“If I had an easy way and a non-risk way of shorting a whole lot of 20- or 30-year bonds, I’d do it,” said our favorite uncle Warren Buffett on CNBC. These kinds of bonds have been on a terrific bull run ever since Paul Volker, as Chairman of the Fed, cracked down on inflation. But now, even the avuncular face of capitalism would bet against them.
He was behind the curve. On April 22, Bill Gross, at Janus Capital, tweeted that 10-year German government debt was “The short of a lifetime.” The “only question” was “Timing.” Other bond gurus have jumped into the fray. Selling bonds outright, or selling them short if you didn’t already own them, particularly European government bonds, has become the thing to do in certain circles. Now valuations are falling, and yields are soaring off their ludicrously low levels.
So within the last 30 days, the 10-year US Treasury yield jumped from 1.83% to 2.23% as I’m writing this; the German 10-year Bund yield, instead of dropping below zero, skyrocketed from 0.05% to 0.60%; the Italian 10-year yield soared from 1.18% to 1.93%. And so on. Sharply rising long-term yields are percolating through the system.
In the era when several trillion dollars of even crappy government debt is so overpriced that it sports negative yields, thanks to central-bank machinations, this bout of selling is somewhat inconvenient.
Bonds with long maturities are particularly vulnerable. That’s what Buffett, the ultimate “smart money,” would focus on. And selling them is exactly what companies are doing at a record pace while there are still eager buyers for them out there.
When Oracle sold a bunch of bonds, it included $1.25 billion in bonds due in 2055. That’s 40 years from now. In return, Oracle will pay a coupon of 4.375%. Investors are dying for this kind of yield. Microsoft sold $2.25 billion of 40-year bonds back in February with a coupon of 4%. For both of them, it was a first. Massachusetts Mutual Life Insurance issued 50-year bonds.
So far this year, according to Bloomberg, companies have sold $39 billion in bonds that mature in over 30 years. That’s over five times more than during the same period in 2014.
Companies have pushed out duration – though it costs them more to do, for now. But they’re locking in the cheap money for a generation. Maturities for bonds issued so far this year average 16.4 years. If it stays the same for the full year, it will be a record, and far above the average going back two decades of 10.7 years.
Companies have sold $627.2 billion in bonds so far this year, up 6.57% from last year at this time, which had already been a record year. For the full year 2014, total issuance hit a vertigo-inducing $1.57 trillion.
So, companies are borrowing a record amount to fund share buybacks, acquisitions, and other mouthwatering hocus-pocus goodies. They’re leveraging up their balance sheets with these records amounts of debt, and they’re venturing at a record pace into maturities that exceed the remaining lifespan of many bond-fund investors.
These companies, too, are the ultimate smart money. They’re doing what Buffett would like to do, and what the shorts are now doing, this being the deal of a “lifetime”: they’re selling bonds that mature so far in the future that redeeming them is going to be another generation’s problem.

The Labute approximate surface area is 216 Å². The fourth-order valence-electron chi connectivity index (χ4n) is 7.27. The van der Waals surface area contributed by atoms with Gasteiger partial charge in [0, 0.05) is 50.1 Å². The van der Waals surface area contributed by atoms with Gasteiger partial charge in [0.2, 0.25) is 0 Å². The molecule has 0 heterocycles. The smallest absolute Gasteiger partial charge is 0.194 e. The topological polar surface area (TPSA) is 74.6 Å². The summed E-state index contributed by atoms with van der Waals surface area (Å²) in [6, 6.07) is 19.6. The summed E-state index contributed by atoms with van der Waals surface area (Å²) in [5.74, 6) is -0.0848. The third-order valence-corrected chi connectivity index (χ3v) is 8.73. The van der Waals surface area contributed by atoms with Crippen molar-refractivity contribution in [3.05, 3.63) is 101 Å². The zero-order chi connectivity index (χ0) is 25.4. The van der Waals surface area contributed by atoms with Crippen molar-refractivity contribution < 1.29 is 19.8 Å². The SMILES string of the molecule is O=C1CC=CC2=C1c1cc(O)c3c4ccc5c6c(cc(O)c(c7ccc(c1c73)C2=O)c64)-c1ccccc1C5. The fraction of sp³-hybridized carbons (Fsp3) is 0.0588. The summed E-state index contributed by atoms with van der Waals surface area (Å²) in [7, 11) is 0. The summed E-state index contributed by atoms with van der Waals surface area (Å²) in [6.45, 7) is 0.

Heck, governments do it too. Even Mexico, which has a solid history of foreign-currency debt crises, a month ago was able to sell €1.5 billion in 100-year bonds at a 4.2% yield to maturity.
But for the buyers, for the very folks who have been scrambling over each other to grab a piece of this reeking pie, for the yield-desperate bond-fund managers, insurance companies, and others that have been driven to near-insanity by years of interest-rate repression and QE, for all those eager buyers who’ll end up owning these bonds in their conservative-sounding bond funds, for them, these bonds might curdle.
Never before has “duration” – the sensitivity of bond prices to interest rate increases – been higher, according to Bank of America Merrill Lynch index data cited by Bloomberg. If interest rates rise from these artificially low levels, these investors are going to take a bath. Bond funds are going to get hit brutally.
And if there is a big bout of inflation at any one time during the next many years or decades – a lot of stuff happens in 30 or 40 years – that record amount of debt, issued during times of super-low interest rates, will become the scourge of those who own it.
“The environment is much riskier for investors,” Jim Kochan, chief fixed-income strategist at Wells Fargo Funds Management LLC, told Bloomberg. “At these low-yield levels, it doesn’t take a big move to lock in losses.”
Those who bought the Oracle and Microsoft 40-year bonds have already taken a hit when yields began to rise. Even small increases in yields have a big impact on 40-year bonds.
But for companies it may be the last chance to get their hands on ultra-cheap long-term money as the Fed’s cacophony is increasingly clear that rates will eventually rise, even if much of Wall Street is clamoring for ZIRP Infinity. For 40-year bonds, it doesn’t matter whether rates begin to rise in June or September; 40 years is a long, long time.
And bondholders carry all the known and unknown risks of those four decades in return for what is still a minuscule amount of yield. That’s why the ultimate smart money is selling them at a record pace to still eager bond-fund managers that will stuff them, and all the associated risks and potential losses, without compunction into retirement nest eggs. Thank you hallelujah central banks for this deal of a “lifetime.”
As if a toggle switch had been flipped late last year, Americans suddenly gained confidence in the economy, to levels not seen since before the Financial Crisis. But now, it’s all unraveling. And the culprits are being lined up. Read… Confidence in the US Economy Plunges
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